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Boris Johnson took private plane back to London from COP26 climate summit
4 November 2021, 08:11
Boris Johnson has been accused of "staggering hypocrisy" for flying out of the COP26 climate summit on a private plane to attend a dinner in London.
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Mr Johnson is said to have left the conference in Glasgow at 6.20pm and arrived at London Stansted at 7.16pm, according to reports.
Mr Johnson then reportedly headed to the private men-only Garrick Club for a dinner with former Daily Telegraph editor Charles Moore.
Downing Street confirmed Mr Johnson took a plane to fly from Glasgow to London, saying he didn't travel by train because of "time constraints".
The journey - which is around 400 miles - can be done in four and a half hours by train.
Anneliese Dodds, the Labour party chair, criticised Mr Johnson's choice of travel as "staggering hypocrisy".
Ms Dodds said: "This is staggering hypocrisy from the Prime Minister. After warning world leaders it's one minute to midnight to prevent climate catastrophe, Boris Johnson clocked off from Cop26, jumped in his private jet and flew down to London for dinner at a gentleman's club with a self-confessed climate change sceptic.
"It seems that when it comes to taking action to tackle the climate crisis, there's one rule for the Conservatives and another rule for the rest of the world."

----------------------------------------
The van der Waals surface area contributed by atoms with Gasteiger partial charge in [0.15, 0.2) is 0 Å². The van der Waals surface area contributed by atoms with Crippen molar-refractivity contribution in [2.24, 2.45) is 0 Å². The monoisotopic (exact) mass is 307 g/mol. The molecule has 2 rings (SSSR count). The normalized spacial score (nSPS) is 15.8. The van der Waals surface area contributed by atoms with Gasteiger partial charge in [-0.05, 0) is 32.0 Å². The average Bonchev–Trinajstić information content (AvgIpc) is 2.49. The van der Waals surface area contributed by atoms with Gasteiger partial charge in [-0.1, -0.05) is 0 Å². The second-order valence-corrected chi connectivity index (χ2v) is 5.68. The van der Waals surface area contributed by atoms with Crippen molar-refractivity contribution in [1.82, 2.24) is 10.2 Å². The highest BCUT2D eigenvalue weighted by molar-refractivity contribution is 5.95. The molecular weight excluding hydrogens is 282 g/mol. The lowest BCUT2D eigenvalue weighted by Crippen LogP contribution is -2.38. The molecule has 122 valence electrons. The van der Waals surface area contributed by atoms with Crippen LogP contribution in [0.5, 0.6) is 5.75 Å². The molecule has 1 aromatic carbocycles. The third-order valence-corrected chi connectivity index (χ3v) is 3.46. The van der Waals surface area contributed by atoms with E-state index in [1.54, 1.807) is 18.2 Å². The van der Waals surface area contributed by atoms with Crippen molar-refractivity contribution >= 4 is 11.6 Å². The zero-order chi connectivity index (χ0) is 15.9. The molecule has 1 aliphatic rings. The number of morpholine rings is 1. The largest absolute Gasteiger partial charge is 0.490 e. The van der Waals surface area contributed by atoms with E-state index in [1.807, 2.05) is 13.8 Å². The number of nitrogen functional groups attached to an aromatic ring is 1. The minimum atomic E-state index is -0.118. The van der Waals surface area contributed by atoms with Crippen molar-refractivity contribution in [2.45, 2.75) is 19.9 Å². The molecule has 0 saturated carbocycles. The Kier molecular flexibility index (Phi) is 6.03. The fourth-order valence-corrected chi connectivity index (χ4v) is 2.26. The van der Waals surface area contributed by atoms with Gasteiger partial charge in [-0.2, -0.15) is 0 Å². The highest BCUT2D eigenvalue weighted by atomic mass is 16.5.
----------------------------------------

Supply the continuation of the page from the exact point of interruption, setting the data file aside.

The crucial climate talks in Glasgow were opened by the Prime Minister, who called on delegates to stop "quilting the Earth in an invisible and suffocating blanket of CO2".
A Number 10 source said Mr Johnson had always been due to leave Glasgow on Tuesday evening, as the element of the summit involving world leaders drew to a close.
The focus of the COP26 summit will switch away from coal on Thursday - and will take a look at clean energy alternatives.
Countries including major coal users Poland and Vietnam are committing to shift away from the fossil fuel.
The UK government has hailed moves away from coal, as signalling "the end is in sight" for the fossil fuel, which is the single biggest contributor to climate change.
Initiatives include a UK-led coal-to-clean power transition statement, committing countries to ending all investment in new coal power generation domestically and internationally, and rapidly scaling up deployment of clean power generation.
The statement also sees them commit to phasing out coal power in economies in the 2030s for major economies and the 2040s for the rest of the world, and to ensure the shift away from coal power is fair and benefits workers and communities.